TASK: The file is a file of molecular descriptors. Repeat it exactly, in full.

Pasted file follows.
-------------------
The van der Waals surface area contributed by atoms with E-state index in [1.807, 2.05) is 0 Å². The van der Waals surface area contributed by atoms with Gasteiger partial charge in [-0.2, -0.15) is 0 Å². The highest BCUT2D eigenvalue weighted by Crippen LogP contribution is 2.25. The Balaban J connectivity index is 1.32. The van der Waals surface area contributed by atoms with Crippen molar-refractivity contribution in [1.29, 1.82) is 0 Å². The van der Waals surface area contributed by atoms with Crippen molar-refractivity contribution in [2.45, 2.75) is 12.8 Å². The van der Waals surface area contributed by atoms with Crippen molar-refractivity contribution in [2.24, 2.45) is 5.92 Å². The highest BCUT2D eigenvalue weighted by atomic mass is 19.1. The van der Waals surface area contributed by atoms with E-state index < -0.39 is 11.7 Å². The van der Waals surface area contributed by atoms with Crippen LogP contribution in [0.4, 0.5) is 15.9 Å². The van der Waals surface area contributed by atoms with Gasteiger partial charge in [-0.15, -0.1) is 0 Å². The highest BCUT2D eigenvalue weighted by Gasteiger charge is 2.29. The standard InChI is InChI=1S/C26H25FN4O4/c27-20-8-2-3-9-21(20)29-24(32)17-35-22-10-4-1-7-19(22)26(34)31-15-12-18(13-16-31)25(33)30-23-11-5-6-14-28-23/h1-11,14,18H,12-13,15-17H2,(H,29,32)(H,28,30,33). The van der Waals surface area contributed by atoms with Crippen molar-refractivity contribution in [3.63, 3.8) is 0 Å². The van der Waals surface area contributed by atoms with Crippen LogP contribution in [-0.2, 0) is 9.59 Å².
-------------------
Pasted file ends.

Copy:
The van der Waals surface area contributed by atoms with E-state index in [1.807, 2.05) is 0 Å². The van der Waals surface area contributed by atoms with Gasteiger partial charge in [-0.2, -0.15) is 0 Å². The highest BCUT2D eigenvalue weighted by Crippen LogP contribution is 2.25. The Balaban J connectivity index is 1.32. The van der Waals surface area contributed by atoms with Crippen molar-refractivity contribution in [1.29, 1.82) is 0 Å². The van der Waals surface area contributed by atoms with Crippen molar-refractivity contribution in [2.45, 2.75) is 12.8 Å². The van der Waals surface area contributed by atoms with Crippen molar-refractivity contribution in [2.24, 2.45) is 5.92 Å². The highest BCUT2D eigenvalue weighted by atomic mass is 19.1. The van der Waals surface area contributed by atoms with E-state index < -0.39 is 11.7 Å². The van der Waals surface area contributed by atoms with Crippen LogP contribution in [0.4, 0.5) is 15.9 Å². The van der Waals surface area contributed by atoms with Gasteiger partial charge in [-0.15, -0.1) is 0 Å². The highest BCUT2D eigenvalue weighted by Gasteiger charge is 2.29. The standard InChI is InChI=1S/C26H25FN4O4/c27-20-8-2-3-9-21(20)29-24(32)17-35-22-10-4-1-7-19(22)26(34)31-15-12-18(13-16-31)25(33)30-23-11-5-6-14-28-23/h1-11,14,18H,12-13,15-17H2,(H,29,32)(H,28,30,33). The van der Waals surface area contributed by atoms with Crippen molar-refractivity contribution in [3.63, 3.8) is 0 Å². The van der Waals surface area contributed by atoms with Crippen LogP contribution in [-0.2, 0) is 9.59 Å².